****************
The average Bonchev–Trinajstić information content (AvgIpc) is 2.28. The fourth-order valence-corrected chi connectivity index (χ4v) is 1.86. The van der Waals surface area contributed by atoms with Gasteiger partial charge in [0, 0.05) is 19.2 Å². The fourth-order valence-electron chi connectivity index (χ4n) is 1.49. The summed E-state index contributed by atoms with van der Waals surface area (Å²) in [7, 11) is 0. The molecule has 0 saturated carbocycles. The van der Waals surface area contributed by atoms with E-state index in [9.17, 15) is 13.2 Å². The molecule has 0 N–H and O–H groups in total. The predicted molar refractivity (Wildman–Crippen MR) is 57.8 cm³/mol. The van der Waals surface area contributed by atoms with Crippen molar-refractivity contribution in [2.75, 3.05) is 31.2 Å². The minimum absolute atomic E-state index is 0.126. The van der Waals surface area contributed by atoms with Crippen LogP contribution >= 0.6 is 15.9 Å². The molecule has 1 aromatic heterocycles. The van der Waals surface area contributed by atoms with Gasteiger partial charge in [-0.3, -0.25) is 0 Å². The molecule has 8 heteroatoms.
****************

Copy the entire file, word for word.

The average Bonchev–Trinajstić information content (AvgIpc) is 2.28. The fourth-order valence-corrected chi connectivity index (χ4v) is 1.86. The van der Waals surface area contributed by atoms with Gasteiger partial charge in [0, 0.05) is 19.2 Å². The fourth-order valence-electron chi connectivity index (χ4n) is 1.49. The summed E-state index contributed by atoms with van der Waals surface area (Å²) in [7, 11) is 0. The molecule has 0 saturated carbocycles. The van der Waals surface area contributed by atoms with E-state index in [9.17, 15) is 13.2 Å². The molecule has 0 N–H and O–H groups in total. The predicted molar refractivity (Wildman–Crippen MR) is 57.8 cm³/mol. The van der Waals surface area contributed by atoms with Crippen molar-refractivity contribution in [2.75, 3.05) is 31.2 Å². The minimum absolute atomic E-state index is 0.126. The van der Waals surface area contributed by atoms with Crippen LogP contribution >= 0.6 is 15.9 Å². The molecule has 1 aromatic heterocycles. The van der Waals surface area contributed by atoms with Gasteiger partial charge in [-0.3, -0.25) is 0 Å². The molecule has 8 heteroatoms.